US tells AstraZeneca to cut ties with manufacturer after mix-up ruined factory’s vaccine batch

US health officials have told AstraZeneca to cut ties with its manufacturing partner amid fears that any more production mishaps could erode the public’s faith in vaccines.

AstraZeneca’s operations at a plant in Baltimore have been halted and will be moved elsewhere after an error by staff from Emergent BioSolutions meant that ingredients were mistakenly mixed into 15 million Johnson & Johnson vaccines which were also being produced at the site.

Those vaccines have had to be destroyed and the delivery of more than 20 million Johnson & Johnson doses is hanging in the balance while quality control issues are addressed.

The pharmaceutical giant has drafted in extra staff and assumed full responsibility for the production of the one-shot jab.

Now, it has been reported that the US Government is helping AstraZeneca find new partners as it seeks to obtain approval from the US Food and Drug Administration.

Emergent Biosolutions, where a mishap spoiled 15 million doses of Johnson & Johnson's COVID vaccine, in Baltimore, Maryland

Emergent Biosolutions, where a mishap spoiled 15 million doses of Johnson & Johnson’s COVID vaccine, in Baltimore, Maryland

Credit: JIM LO SCALZO/EPA-EFE/Shutterstock 

Two have already been identified, according to an insider who spoke to Politico, and the US Government is desperate to avoid any more mistakes so that public confidence in the programme stays strong.

Production of the vaccine has started in anticipation of a green light, with 90 million doses understood to be ready, but having to switch manufacturing sites could prove to have a knock-on effect which slows production down.

While the company was using Emergent BioSolutions for US jabs, it used a different company called Catalent to produce vaccines for Europe, Japan and the international purchasing consortium, COVAX, Politico reported.

It’s unclear if the Catalent plant could take on the added work or if doing so would affect the amount of vaccines sent abroad. Catalent has been contacted for comment.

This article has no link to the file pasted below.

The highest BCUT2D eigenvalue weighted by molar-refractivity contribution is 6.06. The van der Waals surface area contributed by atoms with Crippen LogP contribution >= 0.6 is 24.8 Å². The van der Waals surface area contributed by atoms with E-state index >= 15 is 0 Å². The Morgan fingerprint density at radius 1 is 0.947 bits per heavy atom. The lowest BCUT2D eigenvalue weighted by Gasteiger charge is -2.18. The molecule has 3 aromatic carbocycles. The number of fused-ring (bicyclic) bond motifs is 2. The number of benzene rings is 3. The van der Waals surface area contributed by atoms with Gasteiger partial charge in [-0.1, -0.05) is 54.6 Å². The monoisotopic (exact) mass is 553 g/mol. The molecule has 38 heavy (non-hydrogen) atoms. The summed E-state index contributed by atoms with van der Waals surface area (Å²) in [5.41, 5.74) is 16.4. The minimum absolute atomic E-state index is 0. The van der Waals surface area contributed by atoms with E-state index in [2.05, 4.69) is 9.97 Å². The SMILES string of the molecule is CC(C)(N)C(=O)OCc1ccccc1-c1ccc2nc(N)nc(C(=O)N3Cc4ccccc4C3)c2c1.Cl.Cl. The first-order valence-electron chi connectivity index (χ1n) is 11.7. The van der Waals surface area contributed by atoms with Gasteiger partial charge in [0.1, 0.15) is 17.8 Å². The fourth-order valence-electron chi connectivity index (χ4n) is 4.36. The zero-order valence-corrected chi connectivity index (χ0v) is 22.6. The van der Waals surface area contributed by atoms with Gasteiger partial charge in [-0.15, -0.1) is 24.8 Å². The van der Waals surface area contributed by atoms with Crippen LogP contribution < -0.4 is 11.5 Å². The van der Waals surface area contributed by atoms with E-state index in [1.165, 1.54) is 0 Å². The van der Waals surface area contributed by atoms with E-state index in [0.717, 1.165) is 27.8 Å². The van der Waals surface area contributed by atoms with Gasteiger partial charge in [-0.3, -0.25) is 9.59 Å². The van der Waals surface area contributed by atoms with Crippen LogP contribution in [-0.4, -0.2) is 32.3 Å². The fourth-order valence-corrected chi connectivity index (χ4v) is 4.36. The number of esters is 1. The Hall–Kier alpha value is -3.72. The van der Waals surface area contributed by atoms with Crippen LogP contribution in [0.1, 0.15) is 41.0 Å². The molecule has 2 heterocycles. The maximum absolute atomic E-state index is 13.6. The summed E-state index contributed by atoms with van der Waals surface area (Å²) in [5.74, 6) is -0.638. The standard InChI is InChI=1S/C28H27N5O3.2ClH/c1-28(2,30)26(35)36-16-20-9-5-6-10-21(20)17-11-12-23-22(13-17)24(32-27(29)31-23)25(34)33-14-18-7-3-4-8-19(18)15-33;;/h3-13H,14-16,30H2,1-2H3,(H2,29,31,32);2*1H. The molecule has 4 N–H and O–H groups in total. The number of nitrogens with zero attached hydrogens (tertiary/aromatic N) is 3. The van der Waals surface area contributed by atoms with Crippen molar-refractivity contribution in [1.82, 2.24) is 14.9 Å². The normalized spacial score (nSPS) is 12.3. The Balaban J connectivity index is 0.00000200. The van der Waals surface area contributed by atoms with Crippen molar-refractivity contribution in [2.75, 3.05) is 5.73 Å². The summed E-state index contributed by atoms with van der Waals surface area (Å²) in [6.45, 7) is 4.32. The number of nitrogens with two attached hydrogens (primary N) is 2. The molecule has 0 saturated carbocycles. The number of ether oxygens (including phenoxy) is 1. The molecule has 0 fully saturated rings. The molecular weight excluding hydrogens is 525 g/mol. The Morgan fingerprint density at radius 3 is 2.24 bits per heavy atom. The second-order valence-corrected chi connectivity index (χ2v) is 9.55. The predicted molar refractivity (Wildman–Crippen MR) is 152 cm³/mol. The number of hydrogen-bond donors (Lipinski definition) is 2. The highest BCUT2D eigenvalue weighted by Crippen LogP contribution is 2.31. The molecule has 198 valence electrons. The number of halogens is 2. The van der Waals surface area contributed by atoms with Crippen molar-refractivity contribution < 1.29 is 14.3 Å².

In a statement on Sunday, Emergent BioSolutions admitted it was winding down its operations with AstraZeneca.

“Emergent expects to align with the U.S. government and AstraZeneca on a mutually agreed ramp down of manufacturing for AstraZeneca’s COVID-19 vaccine bulk drug substance,” it said.

In another statement, AstraZeneca said that it would continue to work closely together with the US Government “to support agreed-upon plans for the development, production and full delivery of the vaccine.”

The Anglo-Swedish company has come under pressure in recent weeks after a number of European countries paused use of the vaccine amid safety concerns related to blood clots.

Now, in another blow to the company, Dr Anthony Fauci, America’s top infectious diseases expert, has voiced doubts that the United States would even need the AstraZeneca vaccine given the contracts which have already been signed with other manufacturers.

“My general feeling is that given the contractual relationships that we have with a number of companies, that we have enough vaccine to fulfill all of our needs without invoking AstraZeneca,” he said last week.

“If you look at the numbers [of doses] that we’re going to be getting … it is likely that we can handle any boost that we need, but I can’t say definitely for sure,” he told Reuters.

On Monday, Dr Fauci said that the US was unlikely to have a vaccine passport scheme, telling the Politico Dispatch podcast: “I doubt that the federal government will be the main mover of a vaccine passport concept.”

The European Medicines Agency has said the AstraZeneca vaccine is “safe and effective” with the benefits outweighing the risks, though seven people in the UK have died from rare blood clots after having the jab.

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